Let’s be honest: there are fewer people out there with six-packs than Pinterest would lead us to believe. And frankly, I’m not sure if that many of us want to be totally ripped anyway. I would just like to climb up a few flights of stairs without wheezing or fit into my favorite pair of slacks without sucking in my tummy.
But how to motivate ourselves? If you’re like me, then you know that body shaming yourself into it won’t work. You may succeed for a couple weeks, but you’ll eventually give up and feel worse than ever before. Believe me: I’ve been there more times than I can count.
Our culture doesn’t exactly help. I like shopping at Victoria Secret as much as the next girl, but those models have bodies that just aren’t achievable for the average woman. So, here is a list of some items that help me motivate myself to work out and to take better care of myself when I don’t feel like it:
1. Look to Your Role Model
Something that helps motivate me is to think of my health role models. For me, it’s my mom and aunt. They’re both built very similarly to me, and while there’s a good 30 years between us, they hover around the same weight as I do (despite having two kids apiece). When we all go swimming together, it’s not that they look like 25-year-olds in bikinis — they don’t need to. They’re healthy women who have treated their bodies right their whole lives, and it shows. When I see them, it reminds me that I’m capable of taking care of myself that well too.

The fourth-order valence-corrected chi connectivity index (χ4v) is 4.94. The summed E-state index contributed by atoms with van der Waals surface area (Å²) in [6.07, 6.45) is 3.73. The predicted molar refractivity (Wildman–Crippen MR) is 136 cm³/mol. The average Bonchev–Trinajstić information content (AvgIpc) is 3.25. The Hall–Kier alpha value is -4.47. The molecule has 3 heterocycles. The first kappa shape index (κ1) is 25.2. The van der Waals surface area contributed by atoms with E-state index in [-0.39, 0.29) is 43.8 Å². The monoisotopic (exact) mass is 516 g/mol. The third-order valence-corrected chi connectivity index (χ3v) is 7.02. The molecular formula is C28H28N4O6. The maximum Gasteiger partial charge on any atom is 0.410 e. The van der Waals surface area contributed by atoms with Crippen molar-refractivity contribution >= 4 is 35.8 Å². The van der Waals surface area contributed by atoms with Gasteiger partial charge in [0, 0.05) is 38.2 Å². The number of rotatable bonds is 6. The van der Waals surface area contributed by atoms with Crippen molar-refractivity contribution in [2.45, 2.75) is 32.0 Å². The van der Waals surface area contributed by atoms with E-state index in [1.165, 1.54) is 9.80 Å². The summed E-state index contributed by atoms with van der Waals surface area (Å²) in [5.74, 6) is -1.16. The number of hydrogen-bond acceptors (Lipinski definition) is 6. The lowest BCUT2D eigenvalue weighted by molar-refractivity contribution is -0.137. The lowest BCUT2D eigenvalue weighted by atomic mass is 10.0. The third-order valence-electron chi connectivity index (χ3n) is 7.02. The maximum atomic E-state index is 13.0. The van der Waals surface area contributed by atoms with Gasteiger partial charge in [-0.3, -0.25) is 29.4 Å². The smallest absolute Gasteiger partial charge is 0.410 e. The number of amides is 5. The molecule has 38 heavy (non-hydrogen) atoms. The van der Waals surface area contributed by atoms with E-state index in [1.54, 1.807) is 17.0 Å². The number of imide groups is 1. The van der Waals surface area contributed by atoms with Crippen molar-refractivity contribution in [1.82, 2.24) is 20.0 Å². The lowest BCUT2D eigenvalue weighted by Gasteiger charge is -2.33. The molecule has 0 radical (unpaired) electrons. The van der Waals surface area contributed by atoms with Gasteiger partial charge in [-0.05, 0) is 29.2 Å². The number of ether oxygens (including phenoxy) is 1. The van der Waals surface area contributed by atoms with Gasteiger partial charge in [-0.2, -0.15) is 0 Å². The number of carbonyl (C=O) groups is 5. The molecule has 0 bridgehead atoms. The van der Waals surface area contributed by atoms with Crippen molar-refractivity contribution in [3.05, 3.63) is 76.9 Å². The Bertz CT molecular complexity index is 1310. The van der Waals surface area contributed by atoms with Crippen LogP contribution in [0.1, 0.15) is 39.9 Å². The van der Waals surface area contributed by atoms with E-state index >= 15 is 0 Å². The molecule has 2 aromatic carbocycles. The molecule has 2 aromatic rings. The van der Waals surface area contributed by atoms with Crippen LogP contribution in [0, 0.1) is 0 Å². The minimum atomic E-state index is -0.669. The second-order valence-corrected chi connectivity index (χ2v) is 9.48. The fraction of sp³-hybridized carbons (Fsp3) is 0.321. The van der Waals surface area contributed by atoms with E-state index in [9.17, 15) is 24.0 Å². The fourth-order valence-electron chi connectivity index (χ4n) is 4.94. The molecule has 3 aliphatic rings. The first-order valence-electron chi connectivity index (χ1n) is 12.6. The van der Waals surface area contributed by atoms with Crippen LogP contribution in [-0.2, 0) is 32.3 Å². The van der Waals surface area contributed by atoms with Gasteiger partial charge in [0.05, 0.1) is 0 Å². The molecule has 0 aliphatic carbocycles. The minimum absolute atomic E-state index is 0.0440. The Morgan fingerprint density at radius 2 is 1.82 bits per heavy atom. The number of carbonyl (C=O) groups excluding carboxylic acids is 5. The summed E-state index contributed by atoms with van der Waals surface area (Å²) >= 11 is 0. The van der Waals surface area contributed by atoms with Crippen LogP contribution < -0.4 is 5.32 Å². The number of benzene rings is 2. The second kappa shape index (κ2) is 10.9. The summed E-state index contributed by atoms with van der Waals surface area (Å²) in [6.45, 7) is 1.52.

This can be a slippery slope because we often fall into trying to make ourselves into someone else. That’s why it’s important to pick someone who already shares traits and body types with you. If you don’t have someone in your life like this, that’s okay. However, rather than going to standard fashion magazines where everyone is photoshopped, try to look for magazines centered around women’s health instead. One company’s magazine that I really like is called Title IX. They create athletic apparel, and what I love about looking through their clothing options is that all of the models look happy, trim, and healthy — and all at weights that feel achievable for my body type.Read More »
Recently, my husband Jon and I were able to take a trip to Scotland and Ireland for a couple weeks. We hiked, swam, toured castles, and ate lots of fish ‘n’ chips. While it’s never easy to go back to work, here are some of my methods to get the most out of your vacation so that you return to work energized:
This does not mean you have to do laps in the hotel pool every day. Maybe it’s as simple as walking to your dinner reservation instead of taking an Uber. Or maybe plan a day to see an outdoor exhibit. One of my favorite parts of the trip was hiking in a national park and spending a few hours climbing around the boulders of a waterfall.
2. Try Something New
Yes, this is rather cliche, but like exercise, it doesn’t have to be something extraordinary. For example, I tried gin-flavored ice cream when we were in Ireland. (I know it sounds weird, but it was amazing.) We also tried out surfing on a nearby beach. Most of the time was spent wiping out on the sand, but it was an incredible experience.
3. Talk to the Locals